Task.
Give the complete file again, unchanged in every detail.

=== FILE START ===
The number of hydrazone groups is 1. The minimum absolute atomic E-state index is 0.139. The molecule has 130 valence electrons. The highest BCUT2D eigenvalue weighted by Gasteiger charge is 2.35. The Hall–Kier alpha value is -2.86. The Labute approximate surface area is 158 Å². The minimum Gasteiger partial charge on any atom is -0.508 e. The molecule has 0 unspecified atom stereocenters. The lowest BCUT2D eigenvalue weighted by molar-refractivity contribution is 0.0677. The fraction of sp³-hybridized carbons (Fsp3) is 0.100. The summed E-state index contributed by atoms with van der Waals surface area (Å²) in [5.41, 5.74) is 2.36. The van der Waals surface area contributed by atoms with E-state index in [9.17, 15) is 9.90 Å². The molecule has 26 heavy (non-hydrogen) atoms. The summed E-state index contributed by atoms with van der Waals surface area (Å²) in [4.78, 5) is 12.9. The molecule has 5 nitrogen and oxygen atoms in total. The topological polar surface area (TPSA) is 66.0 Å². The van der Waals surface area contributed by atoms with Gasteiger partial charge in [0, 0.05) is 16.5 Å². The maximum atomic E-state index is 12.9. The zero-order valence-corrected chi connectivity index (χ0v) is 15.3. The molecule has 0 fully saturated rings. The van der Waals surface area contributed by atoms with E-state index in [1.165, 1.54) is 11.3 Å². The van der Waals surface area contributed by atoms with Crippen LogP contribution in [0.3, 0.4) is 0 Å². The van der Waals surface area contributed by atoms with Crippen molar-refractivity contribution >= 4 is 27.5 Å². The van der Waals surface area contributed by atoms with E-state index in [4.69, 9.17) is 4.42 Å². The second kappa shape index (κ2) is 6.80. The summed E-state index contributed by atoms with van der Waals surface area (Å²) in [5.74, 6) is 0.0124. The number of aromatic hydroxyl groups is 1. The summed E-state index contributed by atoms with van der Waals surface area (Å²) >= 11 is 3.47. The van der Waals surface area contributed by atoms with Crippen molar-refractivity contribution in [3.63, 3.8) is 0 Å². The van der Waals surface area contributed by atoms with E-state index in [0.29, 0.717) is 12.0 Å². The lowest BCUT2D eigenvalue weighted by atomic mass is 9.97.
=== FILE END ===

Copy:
The number of hydrazone groups is 1. The minimum absolute atomic E-state index is 0.139. The molecule has 130 valence electrons. The highest BCUT2D eigenvalue weighted by Gasteiger charge is 2.35. The Hall–Kier alpha value is -2.86. The Labute approximate surface area is 158 Å². The minimum Gasteiger partial charge on any atom is -0.508 e. The molecule has 0 unspecified atom stereocenters. The lowest BCUT2D eigenvalue weighted by molar-refractivity contribution is 0.0677. The fraction of sp³-hybridized carbons (Fsp3) is 0.100. The summed E-state index contributed by atoms with van der Waals surface area (Å²) in [5.41, 5.74) is 2.36. The van der Waals surface area contributed by atoms with E-state index in [9.17, 15) is 9.90 Å². The molecule has 26 heavy (non-hydrogen) atoms. The summed E-state index contributed by atoms with van der Waals surface area (Å²) in [4.78, 5) is 12.9. The molecule has 5 nitrogen and oxygen atoms in total. The topological polar surface area (TPSA) is 66.0 Å². The van der Waals surface area contributed by atoms with Gasteiger partial charge in [0, 0.05) is 16.5 Å². The maximum atomic E-state index is 12.9. The zero-order valence-corrected chi connectivity index (χ0v) is 15.3. The molecule has 0 fully saturated rings. The van der Waals surface area contributed by atoms with E-state index in [1.165, 1.54) is 11.3 Å². The van der Waals surface area contributed by atoms with Crippen LogP contribution in [0.3, 0.4) is 0 Å². The van der Waals surface area contributed by atoms with Crippen molar-refractivity contribution >= 4 is 27.5 Å². The van der Waals surface area contributed by atoms with E-state index in [4.69, 9.17) is 4.42 Å². The second kappa shape index (κ2) is 6.80. The summed E-state index contributed by atoms with van der Waals surface area (Å²) in [5.74, 6) is 0.0124. The number of aromatic hydroxyl groups is 1. The summed E-state index contributed by atoms with van der Waals surface area (Å²) >= 11 is 3.47. The van der Waals surface area contributed by atoms with Crippen molar-refractivity contribution in [3.63, 3.8) is 0 Å². The van der Waals surface area contributed by atoms with E-state index in [0.29, 0.717) is 12.0 Å². The lowest BCUT2D eigenvalue weighted by atomic mass is 9.97.